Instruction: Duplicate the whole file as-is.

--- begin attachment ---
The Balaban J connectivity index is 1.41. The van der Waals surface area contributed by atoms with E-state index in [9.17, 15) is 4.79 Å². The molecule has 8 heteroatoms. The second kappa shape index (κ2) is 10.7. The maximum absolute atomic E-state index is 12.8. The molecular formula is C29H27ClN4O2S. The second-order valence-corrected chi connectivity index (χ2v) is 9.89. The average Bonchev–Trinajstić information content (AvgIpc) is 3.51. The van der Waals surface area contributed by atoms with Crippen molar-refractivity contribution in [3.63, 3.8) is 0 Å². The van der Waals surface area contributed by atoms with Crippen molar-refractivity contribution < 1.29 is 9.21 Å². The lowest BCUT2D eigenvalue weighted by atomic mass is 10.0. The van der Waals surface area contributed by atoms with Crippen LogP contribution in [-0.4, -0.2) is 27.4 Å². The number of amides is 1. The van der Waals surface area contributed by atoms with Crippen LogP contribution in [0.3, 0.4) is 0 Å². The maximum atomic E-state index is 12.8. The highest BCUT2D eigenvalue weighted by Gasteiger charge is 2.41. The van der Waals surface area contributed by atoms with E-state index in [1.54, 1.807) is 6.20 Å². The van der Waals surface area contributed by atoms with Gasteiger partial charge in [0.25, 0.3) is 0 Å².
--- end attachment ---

The Balaban J connectivity index is 1.41. The van der Waals surface area contributed by atoms with E-state index in [9.17, 15) is 4.79 Å². The molecule has 8 heteroatoms. The second kappa shape index (κ2) is 10.7. The maximum absolute atomic E-state index is 12.8. The molecular formula is C29H27ClN4O2S. The second-order valence-corrected chi connectivity index (χ2v) is 9.89. The average Bonchev–Trinajstić information content (AvgIpc) is 3.51. The van der Waals surface area contributed by atoms with Crippen molar-refractivity contribution in [3.63, 3.8) is 0 Å². The van der Waals surface area contributed by atoms with Crippen molar-refractivity contribution < 1.29 is 9.21 Å². The lowest BCUT2D eigenvalue weighted by atomic mass is 10.0. The van der Waals surface area contributed by atoms with Crippen LogP contribution in [-0.4, -0.2) is 27.4 Å². The number of amides is 1. The van der Waals surface area contributed by atoms with Crippen LogP contribution in [0.3, 0.4) is 0 Å². The maximum atomic E-state index is 12.8. The highest BCUT2D eigenvalue weighted by Gasteiger charge is 2.41. The van der Waals surface area contributed by atoms with E-state index in [1.54, 1.807) is 6.20 Å². The van der Waals surface area contributed by atoms with Gasteiger partial charge in [0.25, 0.3) is 0 Å².